It’s interesting that mammogram machines are built by men because I bet if they had to
lay their penis’ flat on a cold, hard table and have it smushed flat, well, then there would be a little
more interest in building an ergonomically designed, softly molded, WARM machine for breast
squashing. The company, by the way, that builds this monstrosities is called SIEMENS. (Yes, I
pointed it out to the radiologist. Someone else, probably Molly Ivins, had pointed it out to her before.
Maybe Molly wrote an entire essay about breast cancer. If she did, I’m sure it was touching and
a hoot at the same time.)
Say, it seems to me a table, where one lays down face first, like a massage table, would be dandy.
There could be holes where the breasts would gingerly hang, and the x-rays could be taken from the side
AND below, while the body/face were protected at the same time.
And, of course, you could be getting a massage at the same time, with the sound of lush, tropical waves
surrounding and quieting the soul.
Having a mammogram, which I hadn’t had in five years, is such an odd experience. You undress (from the waist
up), pop on a cloth gown that opens in front, wait a bit, finally get escorted into a very still room with
the radiologist (always a woman, thankfully) and then you and this radiologist become an act from
Cirque du Soleil, adjusting one breast at a time on to this gianormous plate of glass that is adjusted to your
breast height. The woman, who is named Pam or Anne or Jan (why does it always seem to rhyme with the
last woman—are these just popular radioligist names or are women with these names drawn into the world of
So, anyway, your breast is moved around, fortunately, not squeaking like in “Kentucky Fried Movie”, and your
arm is placed over/around/far away from your head as you are told to grasp this long ladder like handle,
and then you are told to move your feet straight ahead…no, a little more straight…uh, good, to the right, now RELAX!
oh, wait. hold your other breast. no, move your fingers back. further back. yes, NO! pull your breast all the way to india.
that’s good. yes. now don’t breathe…RELAX! arm down. (meanwhile, this odd Star Wars like contraption has rotated
and another plate of glass has descended to smash your breast (just one because, remember, you are holding the other
one as close to your spleen as possible and it will be NEXT!)…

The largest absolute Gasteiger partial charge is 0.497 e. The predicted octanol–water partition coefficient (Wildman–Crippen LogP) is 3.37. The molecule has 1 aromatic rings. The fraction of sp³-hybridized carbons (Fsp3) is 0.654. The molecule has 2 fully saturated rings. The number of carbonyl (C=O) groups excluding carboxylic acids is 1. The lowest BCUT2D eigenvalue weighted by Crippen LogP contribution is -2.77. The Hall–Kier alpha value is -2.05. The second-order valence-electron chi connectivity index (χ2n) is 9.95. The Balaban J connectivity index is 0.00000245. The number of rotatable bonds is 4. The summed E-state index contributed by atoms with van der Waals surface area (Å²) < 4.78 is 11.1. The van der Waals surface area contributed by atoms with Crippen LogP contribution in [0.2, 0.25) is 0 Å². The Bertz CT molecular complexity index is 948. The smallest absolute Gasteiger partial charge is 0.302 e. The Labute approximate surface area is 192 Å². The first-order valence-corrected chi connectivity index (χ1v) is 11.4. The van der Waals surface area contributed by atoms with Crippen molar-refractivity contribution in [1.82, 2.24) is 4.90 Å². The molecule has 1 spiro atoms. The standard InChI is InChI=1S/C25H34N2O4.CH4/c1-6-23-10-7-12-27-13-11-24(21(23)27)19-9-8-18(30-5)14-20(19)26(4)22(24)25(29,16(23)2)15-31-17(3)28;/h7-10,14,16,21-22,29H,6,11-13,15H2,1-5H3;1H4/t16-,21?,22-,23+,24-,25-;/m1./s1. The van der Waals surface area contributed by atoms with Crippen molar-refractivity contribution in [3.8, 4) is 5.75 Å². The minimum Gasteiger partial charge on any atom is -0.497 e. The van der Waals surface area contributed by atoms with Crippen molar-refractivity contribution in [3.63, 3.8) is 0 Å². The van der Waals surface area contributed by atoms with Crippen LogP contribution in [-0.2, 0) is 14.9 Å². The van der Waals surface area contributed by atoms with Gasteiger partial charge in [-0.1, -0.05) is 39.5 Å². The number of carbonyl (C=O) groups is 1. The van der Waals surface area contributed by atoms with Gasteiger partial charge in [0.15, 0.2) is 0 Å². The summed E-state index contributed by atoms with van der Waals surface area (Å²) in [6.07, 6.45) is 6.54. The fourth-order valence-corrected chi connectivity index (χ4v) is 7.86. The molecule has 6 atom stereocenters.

And, at some point, you feel like crying. At least, I did. I’m not sure why. The lady was very calm, very nice. Maybe
it’s just you feel like you’re one of millions of people who happen to have mammory gland orbs and that’s what it
comes down to: you’re just one more photo op of some boobs being searched for cancer, which, of course, is
probably part of the saddness. Thinking about all the women who have also endured this strange procedure…
Which, I’m, of course, grateful exists in that it can find cancer early…but…I don’t know. I had to catch my breath
and stare straight up at the ceiling (chin up! don’t breathe or move..hold it! hold it!)…
Or maybe I was feeling emotional because, as you know, my period is back. Or maybe because I was almost to
the end of “Blonde Roots”, and it was bringing up all sorts of mothering instincts/reactions for me. It is a book
that makes me think about how merciless, cruel and inhuman people can be…that they literally can disconnect and JUST NOT
CARE about human suffering. I can’t wrap my head around that. Although there have, certainly, been times I have
caused heartache and was I not aware? What was the matter with me? Why was I so grumpy or out of sorts or
downright rude? Did it really matter that much? Of course, I’ve never whipped anyone with a cat-o-nine-tails,
so my imperfect self is waaaaay too hard to even compare myself with the severity of slavery. Reading “Blonde Roots”
makes me hope it becomes a movie. It would be mind-blowing. It would wake up a lot of folks up to why racism
is so prevalent in our society, why so much distrust and anguish still exist. But, mostly, wouldn’t a film based on
this book also start more dialogue?
And then I find out the first x-ray shows my left hand and my left breast, so we have to re-shoot all over again.
I did peek at the x-ray before leaving. I thought my breasts looked very nice for being so squashed. That’s probably an
odd thing to add to my blog, but it’s what I thought.
Then, last night, I watched NOVA ‘s presentation of “Parallel Worlds, Parallel Lives.” It is an extraordinary telling
of both Hugh Everett (quantum physics scientist) and Mark Oliver Everett, leader/main songwriter for Eels, a rock band.
I don’t know what to say here except that I was once very much in love with Mark (who went by E back then). And
I have not seen him since 1995. And I was very happy to see that he learned more about his father, as he related
very sad stories when we were dating. There were times during last night’s program
where I found myself grinning ear to ear, watching how he moved, seeing he wore the same sort of jumpsuits/jackets…
hearing about his dog…Watching his face as he heard his father’s voice, heard himself playing drums as a young man
as his father was talking…well, that made me really happy for him, too.
I hope someday we will meet up again. That would mean so much to me. There’s that mystery of not knowing
if someone else ever thinks of you. I don’t think we ended well. But I would hope that enough time has passed
we could share some wine (brandy) and have a laugh. Of course, in the parallel universe we live, I guess
we have done that many times over. And, for that, I raise a glass and say, “Salud, Mark!” and thank you
for le petit bonheur you brought into my life.